I'm glad to say I didn't just rock the cradle and neither did any of the women I know and love although we've raised some pretty fine citizens while seeking to change the world for the better.

We're all doing our best and I mean everybody!


Here's a statue we can love whole-heartedly.


 

Thursday, September 10, 2020

Thank the Teachers

Fall is almost here, which means it's back to school.



 Mr. Rogers once began a talk by saying, "Let's be quiet for a minute. Think back to a teacher who made a difference in your life."  My friend, Jim Carroll, was there; he said it was a sacred moment.

Do you remember your teachers?

One I remember is Mrs. Brilliant--that was really her name. Doesn't she look like a kid?



I was a terrible math student but when she made me stay after school for extra help and I stood at the blackboard, algebra suddenly made sense to me.  I aced the next test and when she looked over my shoulder to see that I had solved the extra credit question her face absolutely lit up.  
That look has stayed with me all these years. 

I didn't realize it then but Mrs. Brilliant showed me what to work towards in my life--to get that much joy from my work.  Not as an algebra teacher, but as something meaningful. I wish I could let her know how much she meant to me.

This year will be and is already especially hard for the teachers.  How can we help them? Maybe hope for a Secretary of Education who's worked in a school?  Who believes in public education? Can somebody tell me how we've let it come to this, that teachers have to buy their own supplies? 

Okay, I'll take a deep breath.  Here's a quote from Dorothy Parker I just happened upon. It's about New York City, but I want to apply it to us all.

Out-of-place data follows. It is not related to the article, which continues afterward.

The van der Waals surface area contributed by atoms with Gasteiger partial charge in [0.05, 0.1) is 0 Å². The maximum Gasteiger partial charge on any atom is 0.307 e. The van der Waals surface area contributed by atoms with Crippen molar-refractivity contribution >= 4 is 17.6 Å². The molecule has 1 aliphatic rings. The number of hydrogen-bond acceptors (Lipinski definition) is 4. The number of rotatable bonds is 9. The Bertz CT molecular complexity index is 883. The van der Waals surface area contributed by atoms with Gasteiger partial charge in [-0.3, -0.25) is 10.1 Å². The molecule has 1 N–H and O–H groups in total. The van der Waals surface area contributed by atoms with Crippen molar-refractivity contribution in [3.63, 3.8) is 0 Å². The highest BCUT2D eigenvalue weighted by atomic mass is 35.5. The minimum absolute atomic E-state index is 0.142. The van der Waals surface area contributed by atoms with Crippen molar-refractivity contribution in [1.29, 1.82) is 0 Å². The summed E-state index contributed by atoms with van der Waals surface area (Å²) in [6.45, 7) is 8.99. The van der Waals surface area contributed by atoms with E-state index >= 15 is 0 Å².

"New York is hopeful; always it believes something particularly good is about to come through and it must hurry to meet it."

So be hopeful. Think about your teachers, send them good thoughts and maybe a letter if you have their address. If you can, do something nice, like this.




Where would we be without them?




Thursday, September 3, 2020

Another Artist I love; Hilary Knight

 Drawing faces with just lines is hard.  I've studied many who succeed-starting with Durer, 



Hans Holbein the Younger



Rembrandt



Charles Dana Gibson, 



Aubrey Beardsley, well, now that I look at his work, he does what I do--put in lots of texture and pattern so you don't notice that the faces are not all that great.



Mark Summers: This is a portrait of Dr. Seuss.



You see, I've stolen from the very best. A favorite is Hilary Knight, best known for his illustrations for Eloise the waif of the Plaza.

 He won my heart with his illustrations of my edition of Dr. Spock's classic Baby and Child Care.  Dr. Spock marched against the war in Viet Nam, saying,

"What is the use of physicians like myself trying to help parents to bring up children healthy and happy, to have them killed in such numbers for a cause that is ignoble? "

He was a mensch, and he was a big help to me. When I was about to leave the hospital with newborn Jessie the obstetrician and the pediatrician stood in the door of my room and said, "OK, you're on your own now."  

I was terrified. Wait, shouldn't I have to take a test?  Get a license?  

Dr. Spock said,   "Trust yourself, you know more than you think you do." that was a big help.

Here's a picture by Hilary in the chapter about when a new baby comes into the family.  I think he  captures the ambivalence of a big sister--and look at that poor baby brother! 



His work is so expressive and at the same time economical. 
He also did Betty MacDonald's Mrs. Piggle-Wiggle, about a magical woman, maybe she's a good witch, who helps parents cure their children of the usual maladies. Here she is


This one is less economical--full of telling details.



Here's the Bully-scary, isn't he?